A deserved win

2009-08-25 00:00

ENGLAND deserved to win the Ashes. Figures can be misleading. That Australia provided five of the six highest scorers and the three leading wicket-takers, and still lost, is merely a quirk. Cricket is not to be put in a statistical box. It is a hot-blooded game, a contest to be won and lost.

Plain and simple, England produced the three most incisive spells of bowling in the series — Andrew Flintoff’s thunder at Lords, Jimmy Anderson’s waspish swingers in Birmingham and Stuart Broad’s irresistible intervention at The Oval. And bowlers win matches. Australia produced three low first innings totals and paid the penalty. Inescapably a combination of wobbly middle orde­r batting and inspired bowling stints undid the visitors. In three out of five matches the visitors lost heavily on first innings. The rest is talk.

Although it is not wise to dwell upon matters of fortune, because they can so easily become props, it is legitimate to point out that England did enjoy the rub of the green. On balance the umpiring errors favoured the home side. Andrew Strauss won four out of five tosses, the last of them crucial­.

Australia were unlucky, too, with the rain that interrupted their innings at The Oval. The shower came quickly and freshened the pitch before the covers could be put on. Broad’s burst came straight after the resumption. And Australia’s magnificent resistance on the fourth day came unstuck because their two main batsmen were found an inch shy of their crease.

But this is all part and parcel of the game. Australian cricket is too strong-minded to seek the convenient cover of mischance. Had the team played well enough for long enough, Dame Fortune herself could not have stopped them.

More pertinently, England had the better-balanced side. Not so long ago, a series down under used to examine every part of a team’s make-up. Pace, seam, swing, spin and so forth all had their days in the sun. Of late, Austra­lian pitches have become almost indistinguishable. And they do not change much from the first to last. Steve Harmisson, a long-suffering bowler (a palpable tautology), has called them “chief executive tracks”.

Contrastingly, this Ashes series provided a wide range of surfaces calculated to test a side’s resources. England are solid as opposed to daunting opponents, but Strauss had at his disposal, a spinner, five bowlers, swingers and pitch thumpers. Hardly any overs were bowled by part-timers.

Contrastingly, Australia relied on occasional trundlers for hours upon end, even in the denouement in Cardiff. Clear errors of judgement were made in the make-up of the side. Presumably the selectors were responsible. Cricket Australia needs to clarify the lines of authority over the selec­tion of teams on tour. If Andre­w Hilditch and Jamie Cox, the selectors on the spot, are to be held responsible then they need to make the final decision. If, in practice, it’s left to the captain and coach, then that needs to be convey­ed.

Was Ponting once denied? If not he deserves his share of the blame.

Accountability is critical. But the problems started before the team even arrived, with an unbalanced squad lacking backup in vital areas. That sits squarely on the shoulders of the selectors.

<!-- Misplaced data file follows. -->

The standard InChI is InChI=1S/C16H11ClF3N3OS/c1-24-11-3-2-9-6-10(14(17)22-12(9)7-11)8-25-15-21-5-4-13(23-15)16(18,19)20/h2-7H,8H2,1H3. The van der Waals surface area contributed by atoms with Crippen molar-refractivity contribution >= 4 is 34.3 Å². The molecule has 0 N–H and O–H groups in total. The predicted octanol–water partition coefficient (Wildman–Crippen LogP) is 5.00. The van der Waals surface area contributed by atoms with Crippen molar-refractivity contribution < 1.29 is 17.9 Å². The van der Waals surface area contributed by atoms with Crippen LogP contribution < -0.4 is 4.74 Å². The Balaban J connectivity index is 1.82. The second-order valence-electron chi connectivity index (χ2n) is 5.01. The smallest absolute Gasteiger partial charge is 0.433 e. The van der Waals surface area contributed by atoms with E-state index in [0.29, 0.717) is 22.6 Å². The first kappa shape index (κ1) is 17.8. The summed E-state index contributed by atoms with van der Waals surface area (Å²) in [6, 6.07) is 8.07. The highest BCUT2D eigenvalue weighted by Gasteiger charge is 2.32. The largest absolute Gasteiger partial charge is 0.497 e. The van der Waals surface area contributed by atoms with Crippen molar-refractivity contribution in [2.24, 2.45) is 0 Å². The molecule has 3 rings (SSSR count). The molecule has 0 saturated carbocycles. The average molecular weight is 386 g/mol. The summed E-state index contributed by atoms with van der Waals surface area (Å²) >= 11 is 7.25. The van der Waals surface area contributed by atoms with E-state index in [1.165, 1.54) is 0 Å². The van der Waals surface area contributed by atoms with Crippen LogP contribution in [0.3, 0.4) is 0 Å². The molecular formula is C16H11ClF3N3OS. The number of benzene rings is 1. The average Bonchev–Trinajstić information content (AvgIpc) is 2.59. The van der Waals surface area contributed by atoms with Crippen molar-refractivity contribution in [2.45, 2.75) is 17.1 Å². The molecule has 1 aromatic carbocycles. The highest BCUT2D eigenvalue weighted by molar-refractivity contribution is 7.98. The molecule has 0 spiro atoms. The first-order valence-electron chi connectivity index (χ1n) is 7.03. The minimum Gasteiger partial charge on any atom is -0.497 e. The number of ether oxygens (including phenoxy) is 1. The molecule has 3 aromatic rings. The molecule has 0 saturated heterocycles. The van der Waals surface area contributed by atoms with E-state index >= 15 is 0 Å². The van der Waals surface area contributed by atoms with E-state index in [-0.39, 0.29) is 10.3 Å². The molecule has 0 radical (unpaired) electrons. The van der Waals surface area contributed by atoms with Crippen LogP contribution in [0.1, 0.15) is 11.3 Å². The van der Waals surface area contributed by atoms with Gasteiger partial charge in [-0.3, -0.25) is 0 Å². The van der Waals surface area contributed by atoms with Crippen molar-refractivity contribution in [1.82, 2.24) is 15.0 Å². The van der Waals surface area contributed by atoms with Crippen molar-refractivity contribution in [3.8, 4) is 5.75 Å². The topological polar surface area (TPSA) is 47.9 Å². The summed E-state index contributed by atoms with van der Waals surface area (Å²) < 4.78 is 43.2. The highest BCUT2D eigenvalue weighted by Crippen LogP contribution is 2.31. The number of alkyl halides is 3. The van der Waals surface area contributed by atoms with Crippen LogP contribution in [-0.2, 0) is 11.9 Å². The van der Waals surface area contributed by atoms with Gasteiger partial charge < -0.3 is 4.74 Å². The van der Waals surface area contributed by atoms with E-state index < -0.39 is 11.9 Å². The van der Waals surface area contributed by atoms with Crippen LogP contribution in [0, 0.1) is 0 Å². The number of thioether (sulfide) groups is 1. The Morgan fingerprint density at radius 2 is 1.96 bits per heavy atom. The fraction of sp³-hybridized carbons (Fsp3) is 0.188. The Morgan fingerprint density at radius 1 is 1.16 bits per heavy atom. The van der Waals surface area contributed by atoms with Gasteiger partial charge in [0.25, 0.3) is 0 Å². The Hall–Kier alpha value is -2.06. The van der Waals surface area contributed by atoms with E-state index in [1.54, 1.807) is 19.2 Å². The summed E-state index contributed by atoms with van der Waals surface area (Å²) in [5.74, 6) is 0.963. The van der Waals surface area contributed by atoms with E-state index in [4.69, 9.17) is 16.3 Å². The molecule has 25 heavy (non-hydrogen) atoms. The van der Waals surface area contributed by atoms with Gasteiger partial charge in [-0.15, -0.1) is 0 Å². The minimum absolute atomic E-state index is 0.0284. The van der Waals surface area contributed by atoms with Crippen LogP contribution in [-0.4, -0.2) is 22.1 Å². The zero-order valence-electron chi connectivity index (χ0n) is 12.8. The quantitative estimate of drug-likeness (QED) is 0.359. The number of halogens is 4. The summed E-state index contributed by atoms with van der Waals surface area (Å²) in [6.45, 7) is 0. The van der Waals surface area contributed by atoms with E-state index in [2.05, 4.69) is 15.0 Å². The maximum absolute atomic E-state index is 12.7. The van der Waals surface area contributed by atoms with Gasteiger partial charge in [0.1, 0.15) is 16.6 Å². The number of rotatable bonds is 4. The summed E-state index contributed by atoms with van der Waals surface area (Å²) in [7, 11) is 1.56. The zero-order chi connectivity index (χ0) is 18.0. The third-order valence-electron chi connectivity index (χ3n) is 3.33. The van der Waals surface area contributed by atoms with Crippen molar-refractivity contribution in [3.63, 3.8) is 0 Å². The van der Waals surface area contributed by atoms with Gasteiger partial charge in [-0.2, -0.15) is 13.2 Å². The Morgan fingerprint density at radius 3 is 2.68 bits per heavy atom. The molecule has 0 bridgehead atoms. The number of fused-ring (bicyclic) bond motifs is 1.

Hereafter Australia need to consider playing five bowlers. England have been blessed to find several lower order men able to score handy runs, notably Broad and Graeme Swann. The Australians need to work harder in that area.

Both captains emerged as strong leaders and patchy tacticians. Throughout Strauss batted with skill and composure and remained unflustered. His response to defeat in Leeds renewed the possibility of victory in London. Without ever losing their rag, his team played proud and passionate cricket.

Success devoured Michael Vaughan and company. Strauss is going to stay the course. He has a young and ambitious side at his disposal, a side unhindered by the emotional and egocentric complications of recent years. And he has a tough, intelligent and constant manager.

Ponting’s first and last innings of the series count among the finest he has played. He was cruelly cut short at The Oval. Till then he had seemed capable of constructing one of the truly great innings the game has known.

Clearly he was not broken by his load. Praise has been heaped upon him and much of it was justified. From the moment he was given his own team to direct, his captaincy began to grow. Certainly his position is not under threat. Overal­l he deserves commendation not censure. Moreover his team represented the country with impressive dignity. Australian cricket returned with its reputation enhanced.

But he cannot be given a completely clean sheet. At times his judgement was found wanting and he lacked tactical acumen. Amidst all the commiserations it’s worth remembering that Australia lost 2-1 to the fifth-ranked side in the world. And the unacknowledged folly of Nagpur is not yet a year old.

Although his stocks are rising, there is room for improvement. Both his captaincy and his team are works in progress. Australia do not need to change so much as improve. Apparently Ponting yearns for another crack at the Poms. On current form he deserves it. Whether the selection panel can remain intact that long is another matter.

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